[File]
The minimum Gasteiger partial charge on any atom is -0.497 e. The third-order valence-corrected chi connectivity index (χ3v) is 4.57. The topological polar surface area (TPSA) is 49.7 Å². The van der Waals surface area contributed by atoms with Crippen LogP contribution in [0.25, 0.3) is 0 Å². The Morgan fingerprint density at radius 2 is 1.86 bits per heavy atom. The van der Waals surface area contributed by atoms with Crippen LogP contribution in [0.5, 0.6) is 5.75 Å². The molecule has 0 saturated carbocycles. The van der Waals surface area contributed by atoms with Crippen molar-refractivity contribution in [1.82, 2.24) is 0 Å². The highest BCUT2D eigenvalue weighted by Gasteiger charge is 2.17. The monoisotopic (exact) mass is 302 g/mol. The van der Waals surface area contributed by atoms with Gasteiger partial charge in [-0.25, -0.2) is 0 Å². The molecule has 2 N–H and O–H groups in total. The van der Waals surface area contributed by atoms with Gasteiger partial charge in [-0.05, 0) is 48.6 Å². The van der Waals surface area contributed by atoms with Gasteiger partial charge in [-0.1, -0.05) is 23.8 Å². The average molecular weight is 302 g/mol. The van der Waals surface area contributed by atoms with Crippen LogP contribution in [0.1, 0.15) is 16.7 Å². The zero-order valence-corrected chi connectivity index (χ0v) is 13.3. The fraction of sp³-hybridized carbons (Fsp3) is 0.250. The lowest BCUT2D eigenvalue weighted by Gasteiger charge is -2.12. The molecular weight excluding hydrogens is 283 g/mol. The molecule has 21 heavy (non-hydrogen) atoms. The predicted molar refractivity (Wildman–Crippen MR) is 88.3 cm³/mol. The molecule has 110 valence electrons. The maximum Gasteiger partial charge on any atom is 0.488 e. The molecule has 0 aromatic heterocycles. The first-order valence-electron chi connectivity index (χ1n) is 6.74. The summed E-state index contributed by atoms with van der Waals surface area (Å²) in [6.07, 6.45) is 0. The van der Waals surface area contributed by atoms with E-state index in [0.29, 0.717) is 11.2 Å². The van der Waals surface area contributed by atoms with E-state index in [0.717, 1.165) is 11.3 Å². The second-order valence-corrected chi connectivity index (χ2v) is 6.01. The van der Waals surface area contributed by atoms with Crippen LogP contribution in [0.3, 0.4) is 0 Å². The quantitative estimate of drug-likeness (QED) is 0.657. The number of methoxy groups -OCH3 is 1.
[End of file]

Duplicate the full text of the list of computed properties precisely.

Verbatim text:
The minimum Gasteiger partial charge on any atom is -0.497 e. The third-order valence-corrected chi connectivity index (χ3v) is 4.57. The topological polar surface area (TPSA) is 49.7 Å². The van der Waals surface area contributed by atoms with Crippen LogP contribution in [0.25, 0.3) is 0 Å². The Morgan fingerprint density at radius 2 is 1.86 bits per heavy atom. The van der Waals surface area contributed by atoms with Crippen LogP contribution in [0.5, 0.6) is 5.75 Å². The molecule has 0 saturated carbocycles. The van der Waals surface area contributed by atoms with Crippen molar-refractivity contribution in [1.82, 2.24) is 0 Å². The highest BCUT2D eigenvalue weighted by Gasteiger charge is 2.17. The monoisotopic (exact) mass is 302 g/mol. The van der Waals surface area contributed by atoms with Gasteiger partial charge in [-0.25, -0.2) is 0 Å². The molecule has 2 N–H and O–H groups in total. The van der Waals surface area contributed by atoms with Gasteiger partial charge in [-0.05, 0) is 48.6 Å². The van der Waals surface area contributed by atoms with Gasteiger partial charge in [-0.1, -0.05) is 23.8 Å². The average molecular weight is 302 g/mol. The van der Waals surface area contributed by atoms with Crippen LogP contribution in [0.1, 0.15) is 16.7 Å². The zero-order valence-corrected chi connectivity index (χ0v) is 13.3. The fraction of sp³-hybridized carbons (Fsp3) is 0.250. The lowest BCUT2D eigenvalue weighted by Gasteiger charge is -2.12. The molecular weight excluding hydrogens is 283 g/mol. The molecule has 21 heavy (non-hydrogen) atoms. The predicted molar refractivity (Wildman–Crippen MR) is 88.3 cm³/mol. The molecule has 110 valence electrons. The maximum Gasteiger partial charge on any atom is 0.488 e. The molecule has 0 aromatic heterocycles. The first-order valence-electron chi connectivity index (χ1n) is 6.74. The summed E-state index contributed by atoms with van der Waals surface area (Å²) in [6.07, 6.45) is 0. The van der Waals surface area contributed by atoms with E-state index in [0.29, 0.717) is 11.2 Å². The van der Waals surface area contributed by atoms with E-state index in [0.717, 1.165) is 11.3 Å². The second-order valence-corrected chi connectivity index (χ2v) is 6.01. The van der Waals surface area contributed by atoms with Crippen LogP contribution in [0.3, 0.4) is 0 Å². The quantitative estimate of drug-likeness (QED) is 0.657. The number of methoxy groups -OCH3 is 1.